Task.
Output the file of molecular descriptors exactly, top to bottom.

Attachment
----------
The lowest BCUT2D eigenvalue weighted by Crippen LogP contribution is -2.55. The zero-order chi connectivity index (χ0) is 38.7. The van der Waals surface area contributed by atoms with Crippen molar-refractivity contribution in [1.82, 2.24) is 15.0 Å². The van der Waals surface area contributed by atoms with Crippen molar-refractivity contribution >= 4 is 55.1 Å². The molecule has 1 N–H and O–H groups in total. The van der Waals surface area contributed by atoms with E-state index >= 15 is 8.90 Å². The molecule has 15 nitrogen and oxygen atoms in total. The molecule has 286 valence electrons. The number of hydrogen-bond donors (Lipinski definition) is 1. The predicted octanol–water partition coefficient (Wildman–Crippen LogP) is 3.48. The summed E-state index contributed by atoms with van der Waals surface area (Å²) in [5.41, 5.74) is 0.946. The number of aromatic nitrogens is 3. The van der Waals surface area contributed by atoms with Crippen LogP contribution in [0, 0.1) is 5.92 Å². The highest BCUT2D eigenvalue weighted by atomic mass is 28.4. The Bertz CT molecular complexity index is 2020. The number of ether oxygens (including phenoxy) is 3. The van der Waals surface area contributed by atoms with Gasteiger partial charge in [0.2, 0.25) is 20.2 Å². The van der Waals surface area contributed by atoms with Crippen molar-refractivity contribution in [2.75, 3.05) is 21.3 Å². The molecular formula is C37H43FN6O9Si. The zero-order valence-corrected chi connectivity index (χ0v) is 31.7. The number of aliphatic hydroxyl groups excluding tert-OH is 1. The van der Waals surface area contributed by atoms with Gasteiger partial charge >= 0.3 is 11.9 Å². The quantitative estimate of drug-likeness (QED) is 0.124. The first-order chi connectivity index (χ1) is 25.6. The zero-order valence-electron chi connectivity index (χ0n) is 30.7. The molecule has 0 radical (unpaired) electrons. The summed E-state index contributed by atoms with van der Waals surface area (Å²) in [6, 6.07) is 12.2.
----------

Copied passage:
The lowest BCUT2D eigenvalue weighted by Crippen LogP contribution is -2.55. The zero-order chi connectivity index (χ0) is 38.7. The van der Waals surface area contributed by atoms with Crippen molar-refractivity contribution in [1.82, 2.24) is 15.0 Å². The van der Waals surface area contributed by atoms with Crippen molar-refractivity contribution >= 4 is 55.1 Å². The molecule has 1 N–H and O–H groups in total. The van der Waals surface area contributed by atoms with E-state index >= 15 is 8.90 Å². The molecule has 15 nitrogen and oxygen atoms in total. The molecule has 286 valence electrons. The number of hydrogen-bond donors (Lipinski definition) is 1. The predicted octanol–water partition coefficient (Wildman–Crippen LogP) is 3.48. The summed E-state index contributed by atoms with van der Waals surface area (Å²) in [5.41, 5.74) is 0.946. The number of aromatic nitrogens is 3. The van der Waals surface area contributed by atoms with Crippen LogP contribution in [0, 0.1) is 5.92 Å². The highest BCUT2D eigenvalue weighted by atomic mass is 28.4. The Bertz CT molecular complexity index is 2020. The number of ether oxygens (including phenoxy) is 3. The van der Waals surface area contributed by atoms with Gasteiger partial charge in [0.2, 0.25) is 20.2 Å². The van der Waals surface area contributed by atoms with Crippen molar-refractivity contribution in [2.75, 3.05) is 21.3 Å². The molecular formula is C37H43FN6O9Si. The zero-order valence-corrected chi connectivity index (χ0v) is 31.7. The number of aliphatic hydroxyl groups excluding tert-OH is 1. The van der Waals surface area contributed by atoms with Gasteiger partial charge >= 0.3 is 11.9 Å². The quantitative estimate of drug-likeness (QED) is 0.124. The first-order chi connectivity index (χ1) is 25.6. The zero-order valence-electron chi connectivity index (χ0n) is 30.7. The molecule has 0 radical (unpaired) electrons. The summed E-state index contributed by atoms with van der Waals surface area (Å²) in [6, 6.07) is 12.2.